Skip to main content

I look like I've been attacked by the Hound of the Baskervilles.

Mr. Holmes
(2015)

(SPOILERS) Ian McKellen’s prominent proboscis needs no adornment – after all, no one spurned Robert Downey Jr’s Sherlock over his decidedly non-Roman nasal fixture – but one can at least appreciate that his Mr. Holmes prosthetic honk is a seamless, if superfluous, special effect. Much like the mystery at the heart of Jeffrey Hatcher’s adaptation of Mitch Cullin’s novel A Slight Trick of the Mind. The key to this nonagenarian incarnation of Holmes is his much caricatured emotional dimension (or rather lack thereof, as divested of all merit in Steven Moffat’s fatuously overplayed Sherlock version) and, as antithetical to the character as it sounds, the resulting film is a warm-hearted investigation of the processes of loss and regret.


As such, the actual trappings and regalia of Sherlock Holmes aren’t exactly irrelevant, but this would be as affecting a tale without such encumbrances. Numerous doodlings regarding the differences between the literary Sherlock and the real article are, semi-pertinently, included (I appreciated the “for aficionados” presence of Nicholas Rowe, Young Sherlock Holmes, as a big screen Sherlock, a nice little homage to a film that explored the polar end of the great detective’s life), as this Holmes is suffering the early stages of dementia and thus beginning to losing his certainty over which were facts and which mere literary inventions of his past.


Hatcher/Cullin (the latter also wrote Tideland, made into a film by Terry Gilliam) pick up on Holmes’ Sussex retirement as presented in The Last Bow and The Lion’s Mane (the BBC Radio 4 adaptation of which inserted Watson into the proceedings), although they don’t quite mesh with the idea here that Holmes retired after World War I; Holmes announces that if, he had brought the Kelmot case to a successful conclusion, he wouldn’t have left Baker Street (noting that he and Watson parted on frosty terms).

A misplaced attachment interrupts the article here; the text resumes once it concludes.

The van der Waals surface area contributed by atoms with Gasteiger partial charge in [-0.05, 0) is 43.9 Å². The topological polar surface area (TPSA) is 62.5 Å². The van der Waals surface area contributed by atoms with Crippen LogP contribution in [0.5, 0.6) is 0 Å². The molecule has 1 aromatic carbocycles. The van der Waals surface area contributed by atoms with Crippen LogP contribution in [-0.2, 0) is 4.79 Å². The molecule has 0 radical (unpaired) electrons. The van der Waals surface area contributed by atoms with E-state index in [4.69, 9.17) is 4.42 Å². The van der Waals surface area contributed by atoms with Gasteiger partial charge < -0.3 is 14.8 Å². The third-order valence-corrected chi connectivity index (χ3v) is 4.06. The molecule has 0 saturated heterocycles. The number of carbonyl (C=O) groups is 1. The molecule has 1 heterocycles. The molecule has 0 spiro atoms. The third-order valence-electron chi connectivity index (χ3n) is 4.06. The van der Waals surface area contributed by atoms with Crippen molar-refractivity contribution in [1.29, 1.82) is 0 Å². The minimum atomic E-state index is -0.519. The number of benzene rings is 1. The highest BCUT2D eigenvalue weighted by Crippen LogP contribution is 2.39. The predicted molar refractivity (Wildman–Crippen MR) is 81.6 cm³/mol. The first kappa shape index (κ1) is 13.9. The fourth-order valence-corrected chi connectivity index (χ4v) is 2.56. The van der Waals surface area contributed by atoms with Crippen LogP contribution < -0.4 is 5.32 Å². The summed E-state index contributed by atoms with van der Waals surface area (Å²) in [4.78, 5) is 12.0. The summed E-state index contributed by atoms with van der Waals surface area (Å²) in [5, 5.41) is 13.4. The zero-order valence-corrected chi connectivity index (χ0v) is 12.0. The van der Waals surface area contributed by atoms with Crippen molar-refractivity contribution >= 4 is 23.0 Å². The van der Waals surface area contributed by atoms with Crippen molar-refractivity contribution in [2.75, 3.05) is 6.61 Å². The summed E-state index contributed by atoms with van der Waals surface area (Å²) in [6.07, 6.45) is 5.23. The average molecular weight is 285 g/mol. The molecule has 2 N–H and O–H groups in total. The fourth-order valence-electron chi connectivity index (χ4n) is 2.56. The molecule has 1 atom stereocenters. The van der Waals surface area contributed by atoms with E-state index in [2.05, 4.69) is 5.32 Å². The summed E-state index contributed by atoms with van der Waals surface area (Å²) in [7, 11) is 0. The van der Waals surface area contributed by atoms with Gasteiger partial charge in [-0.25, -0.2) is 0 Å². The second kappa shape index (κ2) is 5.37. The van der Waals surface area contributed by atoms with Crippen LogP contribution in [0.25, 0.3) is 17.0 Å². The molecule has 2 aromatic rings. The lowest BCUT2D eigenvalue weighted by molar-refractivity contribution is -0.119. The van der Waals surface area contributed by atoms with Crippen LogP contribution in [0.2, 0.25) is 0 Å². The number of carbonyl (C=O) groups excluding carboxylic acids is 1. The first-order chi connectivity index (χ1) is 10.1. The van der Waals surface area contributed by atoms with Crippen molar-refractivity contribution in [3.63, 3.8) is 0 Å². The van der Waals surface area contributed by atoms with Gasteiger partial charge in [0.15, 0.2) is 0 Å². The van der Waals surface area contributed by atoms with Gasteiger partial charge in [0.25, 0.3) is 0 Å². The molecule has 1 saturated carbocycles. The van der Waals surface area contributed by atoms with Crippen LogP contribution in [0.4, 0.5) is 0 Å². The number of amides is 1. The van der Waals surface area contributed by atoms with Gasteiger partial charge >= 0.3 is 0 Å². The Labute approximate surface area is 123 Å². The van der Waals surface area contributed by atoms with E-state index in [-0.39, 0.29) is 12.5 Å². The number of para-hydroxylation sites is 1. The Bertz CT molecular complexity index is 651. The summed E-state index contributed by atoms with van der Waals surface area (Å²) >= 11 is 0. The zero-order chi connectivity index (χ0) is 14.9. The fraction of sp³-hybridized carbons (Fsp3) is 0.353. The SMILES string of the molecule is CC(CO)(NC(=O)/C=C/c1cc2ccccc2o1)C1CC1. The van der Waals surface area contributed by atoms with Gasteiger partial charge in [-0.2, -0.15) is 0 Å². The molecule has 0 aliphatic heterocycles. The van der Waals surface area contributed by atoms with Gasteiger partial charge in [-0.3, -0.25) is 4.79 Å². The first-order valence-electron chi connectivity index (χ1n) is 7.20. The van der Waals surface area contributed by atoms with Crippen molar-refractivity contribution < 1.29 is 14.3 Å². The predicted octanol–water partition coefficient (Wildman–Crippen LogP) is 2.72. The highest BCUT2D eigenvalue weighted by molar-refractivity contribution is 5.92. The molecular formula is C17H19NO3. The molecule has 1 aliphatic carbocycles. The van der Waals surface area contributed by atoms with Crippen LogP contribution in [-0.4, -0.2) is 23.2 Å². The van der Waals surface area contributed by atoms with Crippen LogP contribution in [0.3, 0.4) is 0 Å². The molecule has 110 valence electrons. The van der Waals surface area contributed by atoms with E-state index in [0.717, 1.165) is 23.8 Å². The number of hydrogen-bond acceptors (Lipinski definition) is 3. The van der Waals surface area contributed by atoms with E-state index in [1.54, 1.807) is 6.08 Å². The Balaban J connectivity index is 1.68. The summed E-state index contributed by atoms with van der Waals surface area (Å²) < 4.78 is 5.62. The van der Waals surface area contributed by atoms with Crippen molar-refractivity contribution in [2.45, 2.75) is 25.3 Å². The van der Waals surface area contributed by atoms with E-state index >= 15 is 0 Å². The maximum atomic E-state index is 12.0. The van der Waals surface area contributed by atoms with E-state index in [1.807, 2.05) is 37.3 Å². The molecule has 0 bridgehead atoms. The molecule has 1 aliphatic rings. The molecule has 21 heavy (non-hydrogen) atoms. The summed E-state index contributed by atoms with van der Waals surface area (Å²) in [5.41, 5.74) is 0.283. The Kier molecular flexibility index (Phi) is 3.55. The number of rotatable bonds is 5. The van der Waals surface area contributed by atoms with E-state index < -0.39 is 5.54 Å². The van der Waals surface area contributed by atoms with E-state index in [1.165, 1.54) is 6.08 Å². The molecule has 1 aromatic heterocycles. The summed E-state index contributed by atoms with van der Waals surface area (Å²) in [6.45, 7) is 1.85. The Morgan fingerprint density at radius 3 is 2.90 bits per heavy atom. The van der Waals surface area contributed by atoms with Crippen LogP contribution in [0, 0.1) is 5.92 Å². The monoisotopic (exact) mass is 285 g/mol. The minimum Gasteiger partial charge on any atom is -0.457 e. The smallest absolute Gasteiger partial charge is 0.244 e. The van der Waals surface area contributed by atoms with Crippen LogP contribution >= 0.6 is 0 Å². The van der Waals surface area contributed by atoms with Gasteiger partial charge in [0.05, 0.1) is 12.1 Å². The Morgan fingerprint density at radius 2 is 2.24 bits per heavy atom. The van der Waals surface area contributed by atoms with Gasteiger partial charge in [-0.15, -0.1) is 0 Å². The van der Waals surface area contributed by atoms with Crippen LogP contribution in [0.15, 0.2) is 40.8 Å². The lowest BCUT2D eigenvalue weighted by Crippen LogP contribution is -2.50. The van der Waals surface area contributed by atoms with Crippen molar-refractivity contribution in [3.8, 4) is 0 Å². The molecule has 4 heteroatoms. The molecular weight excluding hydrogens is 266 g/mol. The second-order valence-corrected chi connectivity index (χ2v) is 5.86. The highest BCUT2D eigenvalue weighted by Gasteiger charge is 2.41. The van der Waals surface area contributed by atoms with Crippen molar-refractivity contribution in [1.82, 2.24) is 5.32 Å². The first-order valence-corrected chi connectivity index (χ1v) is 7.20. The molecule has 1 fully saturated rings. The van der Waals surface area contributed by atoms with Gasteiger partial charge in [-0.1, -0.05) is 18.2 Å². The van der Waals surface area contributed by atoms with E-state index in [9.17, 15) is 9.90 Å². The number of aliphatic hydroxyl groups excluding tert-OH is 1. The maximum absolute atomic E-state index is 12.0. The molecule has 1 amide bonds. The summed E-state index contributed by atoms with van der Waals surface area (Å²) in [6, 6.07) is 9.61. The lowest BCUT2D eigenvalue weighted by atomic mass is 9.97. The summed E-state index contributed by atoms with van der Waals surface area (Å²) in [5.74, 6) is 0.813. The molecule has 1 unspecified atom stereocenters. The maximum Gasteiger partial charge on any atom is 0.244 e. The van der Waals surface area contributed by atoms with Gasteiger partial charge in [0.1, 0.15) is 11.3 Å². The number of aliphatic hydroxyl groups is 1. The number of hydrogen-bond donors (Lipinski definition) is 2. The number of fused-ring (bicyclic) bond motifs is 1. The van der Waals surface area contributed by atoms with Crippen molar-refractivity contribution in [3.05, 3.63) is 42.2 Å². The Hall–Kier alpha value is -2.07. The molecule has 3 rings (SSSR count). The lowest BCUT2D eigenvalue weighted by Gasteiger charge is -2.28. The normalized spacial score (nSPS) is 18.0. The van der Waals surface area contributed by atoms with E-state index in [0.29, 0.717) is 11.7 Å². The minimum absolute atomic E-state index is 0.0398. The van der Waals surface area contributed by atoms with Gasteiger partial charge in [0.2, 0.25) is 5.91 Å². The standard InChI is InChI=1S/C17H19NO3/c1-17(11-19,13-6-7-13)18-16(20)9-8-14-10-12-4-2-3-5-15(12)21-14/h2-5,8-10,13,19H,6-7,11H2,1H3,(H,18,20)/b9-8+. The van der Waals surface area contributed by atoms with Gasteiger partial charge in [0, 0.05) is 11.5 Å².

Some of the elements feel a little clumsy, signposting the passing eras (Holmes visiting Hiroshima). Although, in fairness, tying this into a quest for a retreat of his encroaching mental decline is reasonably sketched (the prized prickly ash). There isn’t really a puzzle to solve as such, however, and this isn’t ultimately quite as satisfying as the best Holmes fan fictions that take in his personal life (The Private Life of Sherlock Holmes, The Seven Per Cent Solution).


So too, Holmes deductive faculties lack any real dazzle; I feared the worst when precocious child Roger (Milo Parker, a ringer for a young Thomas Brodie-Sangster), son of housekeeper Mrs Munro (Laura Linney), intrudes on the aging sleuth’s routines. It turns out to be a surprisingly winning cross-generational friendship, though, McKellen modulating the gruff-kind-dotty characterisation expertly, and truly convincingly inhabiting a body entering decrepitude (and, thirty years earlier, one in relative vigour).


The signs of Holmes’ rudeness are in evidence even as he discovers the emotional ruin at his core (“Exceptional children are often the product of unremarkable people” he informs Roger’s mother), and there’s a rather stately, elegant race against time aspect to his desire to get to the heart of, and document, his last case before his faculties burn out completely (this imminent ruin appears to be dropped once the case is brought to a satisfactory conclusion). But the minor present mystery (what is killing the bees?), and its conflagration and pay-off, work much more effectively than the tortured trip down memory lane, simply because there isn’t enough substance apportioned to the lot of Ann Kelmot (Hattie Morahan) and her burdened existence.


We haven’t become invested in her case, merely informed of the full circumstances on a park bench, and – despite some notable distractions such the armonica as a means of contacting the spirit world, and Frances de la Tour’s cameo as Madame Schirmer, with an accent almost as ludicrous as the one she employed in the recent Survivor – so Holmes momentary culpability in her demise lacks resonance. The occasional line invokes Conan Doyle’s own later fascinations (“He doesn’t understand. The dead are no so very far away. They’re just, on the other side of the wall”), but Mr. Holmes is really most effective dealing with the emotional stakes of the here and now.